In the April 2 issue’s “Week” section, you comment that the Chevy Volt had an “annoying habit of bursting into flames.”
Two Volts did burst into flames, but both had been involved in destructive crash tests. The fires occurred because the agency did not drain the battery after the crash, which is required, much as crashed gasoline-powered vehicles must be drained of gasoline when stored.
I am a GM retiree. I opposed the government’s handling of the GM bankruptcy and oppose the current Volt subsidies. However, I also oppose the Right’s use of the Volt to attack the current administration on its “green energy” policies. GM made the decision to build and market the Volt long before the Obama administration entered the picture. The technological leap is awesome, irrespective of anyone’s political views.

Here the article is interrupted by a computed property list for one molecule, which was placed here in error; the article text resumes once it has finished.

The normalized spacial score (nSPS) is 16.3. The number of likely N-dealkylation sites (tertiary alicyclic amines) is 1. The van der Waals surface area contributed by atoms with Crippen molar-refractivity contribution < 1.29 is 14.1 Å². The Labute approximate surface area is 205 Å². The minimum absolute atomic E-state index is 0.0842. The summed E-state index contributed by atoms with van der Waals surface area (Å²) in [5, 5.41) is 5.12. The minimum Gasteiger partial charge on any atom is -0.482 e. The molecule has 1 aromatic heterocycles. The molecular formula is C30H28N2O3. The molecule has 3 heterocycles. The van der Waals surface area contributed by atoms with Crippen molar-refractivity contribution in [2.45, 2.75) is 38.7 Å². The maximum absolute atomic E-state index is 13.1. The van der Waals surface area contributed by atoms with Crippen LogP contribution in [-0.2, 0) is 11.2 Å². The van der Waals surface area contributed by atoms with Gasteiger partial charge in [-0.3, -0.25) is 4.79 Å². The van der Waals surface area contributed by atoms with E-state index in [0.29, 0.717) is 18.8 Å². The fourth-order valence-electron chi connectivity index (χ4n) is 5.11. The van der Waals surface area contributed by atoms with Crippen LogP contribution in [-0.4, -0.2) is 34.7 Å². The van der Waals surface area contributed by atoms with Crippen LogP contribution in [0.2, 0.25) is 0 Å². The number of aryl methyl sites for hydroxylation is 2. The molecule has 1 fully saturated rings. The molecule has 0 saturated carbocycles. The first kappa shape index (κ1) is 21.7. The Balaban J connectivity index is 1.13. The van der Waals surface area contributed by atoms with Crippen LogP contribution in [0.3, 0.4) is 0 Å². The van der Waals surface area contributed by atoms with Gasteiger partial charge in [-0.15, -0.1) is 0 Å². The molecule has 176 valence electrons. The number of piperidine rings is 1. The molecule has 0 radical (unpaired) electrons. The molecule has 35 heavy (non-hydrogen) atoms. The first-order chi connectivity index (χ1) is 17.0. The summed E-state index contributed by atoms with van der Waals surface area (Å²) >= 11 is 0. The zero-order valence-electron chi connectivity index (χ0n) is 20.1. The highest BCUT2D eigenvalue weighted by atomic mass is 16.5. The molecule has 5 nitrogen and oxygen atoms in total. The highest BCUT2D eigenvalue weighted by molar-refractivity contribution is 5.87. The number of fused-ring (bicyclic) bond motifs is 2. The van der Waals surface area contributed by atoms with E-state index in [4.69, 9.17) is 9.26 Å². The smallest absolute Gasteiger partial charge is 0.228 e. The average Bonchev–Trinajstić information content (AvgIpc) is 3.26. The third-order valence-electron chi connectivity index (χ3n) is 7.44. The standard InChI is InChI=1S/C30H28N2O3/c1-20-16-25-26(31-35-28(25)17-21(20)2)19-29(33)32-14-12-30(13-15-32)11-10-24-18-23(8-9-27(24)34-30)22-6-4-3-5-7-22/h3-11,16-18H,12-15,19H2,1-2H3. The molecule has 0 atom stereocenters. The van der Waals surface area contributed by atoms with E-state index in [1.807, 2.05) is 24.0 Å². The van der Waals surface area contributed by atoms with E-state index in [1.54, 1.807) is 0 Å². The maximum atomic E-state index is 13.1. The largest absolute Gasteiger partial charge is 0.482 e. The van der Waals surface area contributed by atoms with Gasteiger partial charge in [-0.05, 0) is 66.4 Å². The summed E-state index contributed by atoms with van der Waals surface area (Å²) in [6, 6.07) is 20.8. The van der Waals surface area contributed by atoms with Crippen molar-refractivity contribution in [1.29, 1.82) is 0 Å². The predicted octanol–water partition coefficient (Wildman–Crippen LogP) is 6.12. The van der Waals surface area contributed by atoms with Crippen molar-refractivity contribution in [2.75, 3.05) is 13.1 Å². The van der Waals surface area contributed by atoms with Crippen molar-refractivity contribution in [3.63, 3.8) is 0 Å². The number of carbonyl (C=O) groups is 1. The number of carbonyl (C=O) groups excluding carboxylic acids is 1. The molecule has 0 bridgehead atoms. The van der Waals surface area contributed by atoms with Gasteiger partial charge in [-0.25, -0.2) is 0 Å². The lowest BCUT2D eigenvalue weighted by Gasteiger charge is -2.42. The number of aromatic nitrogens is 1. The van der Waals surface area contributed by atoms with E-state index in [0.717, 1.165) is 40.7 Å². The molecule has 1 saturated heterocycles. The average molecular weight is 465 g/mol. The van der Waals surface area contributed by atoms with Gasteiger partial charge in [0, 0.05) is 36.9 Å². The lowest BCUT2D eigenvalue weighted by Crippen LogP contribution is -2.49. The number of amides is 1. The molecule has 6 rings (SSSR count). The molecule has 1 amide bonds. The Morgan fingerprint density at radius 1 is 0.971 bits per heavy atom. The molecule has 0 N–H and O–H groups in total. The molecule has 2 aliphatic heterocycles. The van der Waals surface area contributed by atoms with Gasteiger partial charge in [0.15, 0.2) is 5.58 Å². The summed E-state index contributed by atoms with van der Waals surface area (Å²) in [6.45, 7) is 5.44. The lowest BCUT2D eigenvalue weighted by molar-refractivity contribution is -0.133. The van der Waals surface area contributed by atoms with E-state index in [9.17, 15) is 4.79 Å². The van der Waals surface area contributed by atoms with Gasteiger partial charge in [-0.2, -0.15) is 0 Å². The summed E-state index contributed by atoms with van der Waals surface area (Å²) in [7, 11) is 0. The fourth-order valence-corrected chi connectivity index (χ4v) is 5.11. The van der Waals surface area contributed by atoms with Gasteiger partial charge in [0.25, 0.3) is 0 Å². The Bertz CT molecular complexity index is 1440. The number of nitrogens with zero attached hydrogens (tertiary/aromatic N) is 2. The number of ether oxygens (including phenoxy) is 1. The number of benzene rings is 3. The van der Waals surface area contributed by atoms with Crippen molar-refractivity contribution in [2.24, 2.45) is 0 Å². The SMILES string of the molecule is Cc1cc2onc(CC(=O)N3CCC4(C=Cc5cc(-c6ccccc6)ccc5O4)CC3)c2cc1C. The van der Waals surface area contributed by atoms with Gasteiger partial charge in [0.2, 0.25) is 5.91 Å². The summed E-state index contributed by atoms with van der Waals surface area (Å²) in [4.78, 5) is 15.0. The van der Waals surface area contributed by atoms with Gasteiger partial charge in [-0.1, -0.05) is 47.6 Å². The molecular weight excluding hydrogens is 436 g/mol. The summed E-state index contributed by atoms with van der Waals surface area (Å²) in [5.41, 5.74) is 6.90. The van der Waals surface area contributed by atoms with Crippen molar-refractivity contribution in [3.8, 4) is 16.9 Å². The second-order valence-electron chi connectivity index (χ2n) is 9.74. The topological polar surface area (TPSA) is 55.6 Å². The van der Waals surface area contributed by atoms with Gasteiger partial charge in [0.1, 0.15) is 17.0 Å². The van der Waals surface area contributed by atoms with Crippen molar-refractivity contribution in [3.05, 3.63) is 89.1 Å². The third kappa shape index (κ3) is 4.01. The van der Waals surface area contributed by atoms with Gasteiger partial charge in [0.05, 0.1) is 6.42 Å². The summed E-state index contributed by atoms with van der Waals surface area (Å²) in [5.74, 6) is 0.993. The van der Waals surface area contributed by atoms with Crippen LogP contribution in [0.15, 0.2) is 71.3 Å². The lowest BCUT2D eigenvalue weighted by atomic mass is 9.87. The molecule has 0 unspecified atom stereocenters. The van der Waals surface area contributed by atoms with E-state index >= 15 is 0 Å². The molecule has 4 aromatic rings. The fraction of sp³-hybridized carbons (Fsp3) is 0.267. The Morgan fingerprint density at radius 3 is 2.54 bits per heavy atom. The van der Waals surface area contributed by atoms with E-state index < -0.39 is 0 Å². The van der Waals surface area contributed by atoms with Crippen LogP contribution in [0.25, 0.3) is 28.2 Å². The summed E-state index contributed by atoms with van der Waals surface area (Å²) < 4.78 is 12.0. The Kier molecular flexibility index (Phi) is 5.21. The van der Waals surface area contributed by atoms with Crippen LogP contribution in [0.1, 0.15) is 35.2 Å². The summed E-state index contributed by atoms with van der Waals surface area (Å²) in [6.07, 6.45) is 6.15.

The Volt’s commercial prospects appear dubious at best. But the “rub off” impact, according to GM’s engineers, is invaluable to the future of automobiles as we deal with restrictive and irresponsible government fuel-economy standards.
Joseph C. Tatham
Sterling Heights, Mich.
In the April 16 “Letters,” Kevin D. Williamson calls Frank Fahrenkopf’s letter “adjective-heavy.” Mr. Fahrenkopf used 23 adjectives (including participles) in the course of 15 lines (counting his two incomplete lines as only one), for a frequency of 1.53 adjectives per line, while Mr. Williamson used ten adjectives in his five lines (again, fusing his two incomplete ones), for a frequency of 2.00. Though of course neither of these results is objectionably “heavy,” certainly Mr. Williamson’s is quite noticeably heavier.
William P. Wadbrook
You Ain’t Heard?
What is TANSTAAFL? Or more specifically, what’s the “A” after the first “T” in the acronym headline on Jonah Goldberg’s article in the March 5 issue? I know that “TNSTAAFL” stands for “There’s no such thing as a free lunch” but I’m at a loss as to what the extra “A” is for.
Please advise, so I can get some sleep.
The Editors reply: Rest well.